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Away All Boats (1956)

 -  War | Drama  -  16 August 1956 (USA)
6.4
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Ratings: 6.4/10 from 757 users  
Reviews: 18 user | 1 critic

The story of a U.S. naval ship and its crew in the Pacific, 1943-1945.

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(screenplay), (from the novel by)
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Title: Away All Boats (1956)

Away All Boats (1956) on IMDb 6.4/10

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Cast

Cast overview, first billed only:
...
...
Lieut. Dave MacDougall
...
Commander Quigley
...
Nadine MacDougall
Keith Andes ...
Doctor Bell
...
Lieut. Fraser
William Reynolds ...
Ensign Kruger
...
Lieut. Mike O'Bannion
Jock Mahoney ...
Alvick
...
Old Man / Film Intro Voice-over
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Chief Phillip P. 'Pappy' Moran
James Westerfield ...
Boatswain's Mate Chief 'Boots' Torgeson, Coxswain
...
Ensign Twitchell
Kendall Clark ...
Lieut. Jackson
George Dunn ...
Hubert
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Storyline

The story of USS 'Belinda', Attack Transport PA22, launched late 1943 with regular-navy captain Hawks and ex-merchant captain MacDougall as boat commander. Despite personal friction, the two have plenty to deal with as the only experienced officers on board during the "shakedown." Almost laughable incompetence gradually improves, but the crew remains far from perfect when the ship sees action, landing troops on enemy beachheads. And few anticipate the challenges in store at Okinawa... Written by Rod Crawford <puffinus@u.washington.edu>

Plot Summary | Add Synopsis

Taglines:

The battle cry of the South Pacific See more »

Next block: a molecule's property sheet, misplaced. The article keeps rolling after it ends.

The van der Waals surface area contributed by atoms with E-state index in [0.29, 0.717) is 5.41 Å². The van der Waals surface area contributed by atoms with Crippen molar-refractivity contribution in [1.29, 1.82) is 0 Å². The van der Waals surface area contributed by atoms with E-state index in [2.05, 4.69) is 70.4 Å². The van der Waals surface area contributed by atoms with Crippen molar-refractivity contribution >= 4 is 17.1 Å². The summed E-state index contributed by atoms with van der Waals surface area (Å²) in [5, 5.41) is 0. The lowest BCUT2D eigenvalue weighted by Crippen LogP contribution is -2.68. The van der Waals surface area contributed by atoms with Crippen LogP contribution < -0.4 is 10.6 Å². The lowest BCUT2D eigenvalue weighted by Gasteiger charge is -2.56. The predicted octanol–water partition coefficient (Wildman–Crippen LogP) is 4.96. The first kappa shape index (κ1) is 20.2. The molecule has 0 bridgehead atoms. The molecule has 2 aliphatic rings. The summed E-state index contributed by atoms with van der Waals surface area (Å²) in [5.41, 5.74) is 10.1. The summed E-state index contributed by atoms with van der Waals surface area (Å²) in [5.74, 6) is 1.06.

Genres:

War | Drama

Certificate:

Approved | See all certifications »
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Details

Country:

Language:

Release Date:

16 August 1956 (USA)  »

Also Known As:

Away All Boats  »

Filming Locations:


Company Credits

Show detailed on  »

Technical Specs

Runtime:

Sound Mix:

(Western Electric Recording)

Color:

(Technicolor)

Aspect Ratio:

2.00 : 1
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Did You Know?

Trivia

Clint Eastwood's voice is dubbed by another actor. See more »

Goofs

Lines are visible towing models of Japanese planes several times during the final battle sequences. See more »

Quotes

Capt. Jebediah S. Hawks: Thirty-three minutes to hoist out all boats.
Lieut. Dave MacDougall: It's better time than I thought we'd make on our first combat.
Capt. Jebediah S. Hawks: I will not tolerate complacency on my ship.
Lieut. Dave MacDougall: We have to stow the tank lighters on Number 5 hatch, Sir. They'll always be the controlling factor...
Capt. Jebediah S. Hawks: I am the controlling factor aboard the Belinda. My ship's going to set speed records every time she goes into action. The Belinda's going to be the most efficient APA in the Pacific Fleet. Is that clear, Mr MacDougall?
Lieut. Dave MacDougall: Yes, Sir.
See more »

Connections

Referenced in The O'Reilly Factor: Episode dated 26 March 2008 (2008) See more »

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User Reviews

 
One of the best
14 July 2005 | by (United Kingdom) – See all my reviews

One of the best WW2 films. There are several reasons why I rate this as only just below the top notch WW2 films. The special effects for the period are excellent, particularly during the kamikaze attacks. You only need to look back to WW2 films from a few years before this (They Were Expendable, Guadalcanal Diary etc) to see the advances that were made in special effects over a short period. The fact that it is not based on one of the more high profile naval vessels such as aircraft carrier, submarine, battleship is also a bonus. The purpose of the transport ships was to land the troops safely at a given point at a given time. They were not glamorous but were critical to the success of island hopping in WW2. The film also shows human frailties as well as strengths such as incompetence, poor officers, even cowardice is hinted at.

The story develops well, and shows the moulding together of a crew to become an effective fighting force. How realistic it is I don't know, but it looks good on film. The fact that there are several character actors well known at the time such as Richard Boone is a bonus.

Some of the scenes are a bit over the top and detract slightly from the quality, but I think this is pretty typical of films from this era. Not sure the scenes between George Nader and Julie Adams add much to the film, but I suppose they do demonstrate that many of the crew were family men and that sacrifices were made by all, not just those directly involved in the war.

Altogether very good though, and a film I shall enjoy watching frequently.


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